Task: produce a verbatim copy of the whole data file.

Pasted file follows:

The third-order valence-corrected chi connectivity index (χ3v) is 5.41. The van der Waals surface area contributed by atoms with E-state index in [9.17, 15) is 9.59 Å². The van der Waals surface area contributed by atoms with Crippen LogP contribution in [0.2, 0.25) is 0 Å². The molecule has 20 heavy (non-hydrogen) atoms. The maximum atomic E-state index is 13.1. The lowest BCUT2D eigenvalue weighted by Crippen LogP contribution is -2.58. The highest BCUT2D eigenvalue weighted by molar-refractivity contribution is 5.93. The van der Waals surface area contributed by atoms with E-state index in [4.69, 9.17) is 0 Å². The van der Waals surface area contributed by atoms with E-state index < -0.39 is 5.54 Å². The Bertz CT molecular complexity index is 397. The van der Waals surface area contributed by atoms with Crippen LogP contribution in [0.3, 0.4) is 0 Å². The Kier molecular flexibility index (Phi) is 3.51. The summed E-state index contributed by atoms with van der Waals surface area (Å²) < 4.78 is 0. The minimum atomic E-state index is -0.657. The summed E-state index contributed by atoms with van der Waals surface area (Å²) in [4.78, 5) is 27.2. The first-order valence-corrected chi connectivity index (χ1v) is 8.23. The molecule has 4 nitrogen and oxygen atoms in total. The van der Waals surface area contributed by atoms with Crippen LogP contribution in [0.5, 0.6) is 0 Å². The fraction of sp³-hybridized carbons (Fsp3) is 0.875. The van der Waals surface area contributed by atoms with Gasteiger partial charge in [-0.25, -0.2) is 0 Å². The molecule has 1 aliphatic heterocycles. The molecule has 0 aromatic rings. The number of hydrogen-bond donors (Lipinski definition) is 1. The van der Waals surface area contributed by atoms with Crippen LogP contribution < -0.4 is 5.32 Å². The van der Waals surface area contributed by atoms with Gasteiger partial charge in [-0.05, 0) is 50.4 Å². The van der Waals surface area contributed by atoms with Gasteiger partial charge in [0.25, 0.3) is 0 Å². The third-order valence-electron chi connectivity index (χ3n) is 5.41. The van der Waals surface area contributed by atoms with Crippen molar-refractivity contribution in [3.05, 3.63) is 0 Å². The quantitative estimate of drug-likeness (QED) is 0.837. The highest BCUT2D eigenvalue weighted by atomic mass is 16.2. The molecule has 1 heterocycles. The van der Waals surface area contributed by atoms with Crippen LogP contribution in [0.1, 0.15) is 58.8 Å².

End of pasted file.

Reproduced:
The third-order valence-corrected chi connectivity index (χ3v) is 5.41. The van der Waals surface area contributed by atoms with E-state index in [9.17, 15) is 9.59 Å². The van der Waals surface area contributed by atoms with Crippen LogP contribution in [0.2, 0.25) is 0 Å². The molecule has 20 heavy (non-hydrogen) atoms. The maximum atomic E-state index is 13.1. The lowest BCUT2D eigenvalue weighted by Crippen LogP contribution is -2.58. The highest BCUT2D eigenvalue weighted by molar-refractivity contribution is 5.93. The van der Waals surface area contributed by atoms with E-state index in [4.69, 9.17) is 0 Å². The van der Waals surface area contributed by atoms with E-state index < -0.39 is 5.54 Å². The Bertz CT molecular complexity index is 397. The van der Waals surface area contributed by atoms with Crippen LogP contribution in [0.3, 0.4) is 0 Å². The Kier molecular flexibility index (Phi) is 3.51. The summed E-state index contributed by atoms with van der Waals surface area (Å²) < 4.78 is 0. The minimum atomic E-state index is -0.657. The summed E-state index contributed by atoms with van der Waals surface area (Å²) in [4.78, 5) is 27.2. The first-order valence-corrected chi connectivity index (χ1v) is 8.23. The molecule has 4 nitrogen and oxygen atoms in total. The van der Waals surface area contributed by atoms with Crippen LogP contribution in [0.5, 0.6) is 0 Å². The fraction of sp³-hybridized carbons (Fsp3) is 0.875. The van der Waals surface area contributed by atoms with Gasteiger partial charge in [-0.25, -0.2) is 0 Å². The molecule has 1 aliphatic heterocycles. The molecule has 0 aromatic rings. The number of hydrogen-bond donors (Lipinski definition) is 1. The van der Waals surface area contributed by atoms with Crippen LogP contribution < -0.4 is 5.32 Å². The van der Waals surface area contributed by atoms with Gasteiger partial charge in [-0.05, 0) is 50.4 Å². The van der Waals surface area contributed by atoms with Gasteiger partial charge in [0.25, 0.3) is 0 Å². The third-order valence-electron chi connectivity index (χ3n) is 5.41. The van der Waals surface area contributed by atoms with Crippen molar-refractivity contribution in [3.05, 3.63) is 0 Å². The quantitative estimate of drug-likeness (QED) is 0.837. The highest BCUT2D eigenvalue weighted by atomic mass is 16.2. The molecule has 1 heterocycles. The van der Waals surface area contributed by atoms with Crippen LogP contribution in [0.1, 0.15) is 58.8 Å².